BY CHRISTINA FARRELL
A CATHOLIC sixth-form college in Kent is under investigation after its principal was suspended for allegedly putting religion before academic standards.
St Luke's College in Sidcup has suffered from disappointing results since its opening in December 2004. According to local news reports headmistress Maria Williams is on paid leave after her staff declared a vote of no confidence in her ability to run the school.
St Luke's first Ofsted report, which is yet to be published, will describe the college as "inadequate". A second internal report, conunissioned by the local education authority, has highlighted poor attendance and punctuality, a lack of clear policy, poor accommodation and equipment.
Inspectors are also said to have judged the college to be "performing significantly less well" than expected. The crisis has led governots at St Luke's to call for an independent investigation into the school's leadership and management.
The college was set up to provide a sixth form for pupils from St Catherine's and St Columba's and St Mary and St Joseph's schools, all within the Southwark archdiocese.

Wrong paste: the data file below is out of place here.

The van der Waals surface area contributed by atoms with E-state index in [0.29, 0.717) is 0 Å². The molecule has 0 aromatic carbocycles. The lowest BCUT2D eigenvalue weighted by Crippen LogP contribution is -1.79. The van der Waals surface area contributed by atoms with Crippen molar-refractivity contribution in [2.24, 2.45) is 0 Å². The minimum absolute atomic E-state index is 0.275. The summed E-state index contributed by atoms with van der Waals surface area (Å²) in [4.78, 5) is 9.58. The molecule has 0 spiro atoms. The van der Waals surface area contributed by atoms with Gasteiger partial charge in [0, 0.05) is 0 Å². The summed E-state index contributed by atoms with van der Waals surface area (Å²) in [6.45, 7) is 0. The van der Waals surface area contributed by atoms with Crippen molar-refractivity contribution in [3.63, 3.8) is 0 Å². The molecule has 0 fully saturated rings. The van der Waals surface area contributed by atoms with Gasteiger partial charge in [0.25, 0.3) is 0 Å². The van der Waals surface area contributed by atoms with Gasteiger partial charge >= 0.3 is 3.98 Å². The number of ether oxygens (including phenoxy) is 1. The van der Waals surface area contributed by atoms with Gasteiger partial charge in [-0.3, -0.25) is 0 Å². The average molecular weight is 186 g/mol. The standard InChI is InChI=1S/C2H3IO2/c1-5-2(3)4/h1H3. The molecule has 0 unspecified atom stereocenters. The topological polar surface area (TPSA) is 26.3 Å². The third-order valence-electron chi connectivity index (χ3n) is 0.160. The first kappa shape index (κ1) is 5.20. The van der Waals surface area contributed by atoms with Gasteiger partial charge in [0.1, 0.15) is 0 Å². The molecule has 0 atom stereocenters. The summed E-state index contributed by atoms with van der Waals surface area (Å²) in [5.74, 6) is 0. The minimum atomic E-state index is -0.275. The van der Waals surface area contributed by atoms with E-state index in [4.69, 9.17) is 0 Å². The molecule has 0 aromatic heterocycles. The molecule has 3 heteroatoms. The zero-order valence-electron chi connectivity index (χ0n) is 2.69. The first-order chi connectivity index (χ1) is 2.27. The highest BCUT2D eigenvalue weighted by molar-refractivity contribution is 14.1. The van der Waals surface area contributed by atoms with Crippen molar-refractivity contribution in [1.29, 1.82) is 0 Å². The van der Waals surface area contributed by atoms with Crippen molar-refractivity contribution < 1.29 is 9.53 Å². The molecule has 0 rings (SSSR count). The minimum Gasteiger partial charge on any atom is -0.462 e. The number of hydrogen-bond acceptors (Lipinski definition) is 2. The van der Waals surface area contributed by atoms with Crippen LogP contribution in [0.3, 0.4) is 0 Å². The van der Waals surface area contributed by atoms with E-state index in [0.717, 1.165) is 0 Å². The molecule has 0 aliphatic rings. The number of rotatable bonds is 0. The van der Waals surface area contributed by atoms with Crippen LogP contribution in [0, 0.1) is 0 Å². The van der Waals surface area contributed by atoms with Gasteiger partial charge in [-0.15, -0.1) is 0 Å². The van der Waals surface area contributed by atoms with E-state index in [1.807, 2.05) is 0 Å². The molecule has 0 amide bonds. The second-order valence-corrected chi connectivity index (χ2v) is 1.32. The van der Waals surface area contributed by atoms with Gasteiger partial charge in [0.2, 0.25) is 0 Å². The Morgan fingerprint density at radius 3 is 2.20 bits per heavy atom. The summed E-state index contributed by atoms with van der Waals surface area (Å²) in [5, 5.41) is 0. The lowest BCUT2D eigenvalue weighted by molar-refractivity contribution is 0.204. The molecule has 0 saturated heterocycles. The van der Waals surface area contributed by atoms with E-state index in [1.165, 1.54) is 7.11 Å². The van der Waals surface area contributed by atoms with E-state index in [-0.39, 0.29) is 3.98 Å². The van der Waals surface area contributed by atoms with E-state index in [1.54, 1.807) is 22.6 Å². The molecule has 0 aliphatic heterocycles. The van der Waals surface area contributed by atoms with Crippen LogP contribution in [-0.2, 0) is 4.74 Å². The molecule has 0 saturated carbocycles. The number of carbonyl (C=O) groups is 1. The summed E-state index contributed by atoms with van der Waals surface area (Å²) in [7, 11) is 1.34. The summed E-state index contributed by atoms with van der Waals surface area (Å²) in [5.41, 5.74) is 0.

At the opening ceremony Ms Williams praised the high standard of facilities which she said provided an exciting opportunity for staff and pupils. But the last 18 months have seen a deterioration in the relationship between the headteacher and the staff, resulting in the governors' decision to order an independent inquiry.
Some pupils claim that Ms Williams suspended them for not attending Mass and say that lessons were cut short in favour of religious activities — both allegations disputed by the school.
Fr Tim Finigan, chairman of the board of governors, confirmed that the headteacher was on paid leave. However he assured parents and pupils that the problems would be resolved.
In a written statement he acknowledged that the college had recently been visited by Ofsted inspectors and that a formal "notice to improve" would be issued.
"I have every confidence in the staff who are well equipped to bring about a speedy improvement so that the college can move forward in the weeks and months ahead and all our students can achieve their full potential," he wrote.
"We all want to solve the present problems and make St Luke's the vibrant and successful Catholic college that we know it can be. I am grateful to the local authority for their timely and effective assistance."
But some parents have voiced concerns that Ms Williams has been targeted for her insistence on the school maintaining a distinctive Catholic ethos.
Her supporters said much of the criticism had come from News Shopper, a local free newspaper, and that the controversy had been fuelled by a small number of disaffected students.
Supporters of Ms Williams have launched a campaign on the intemet.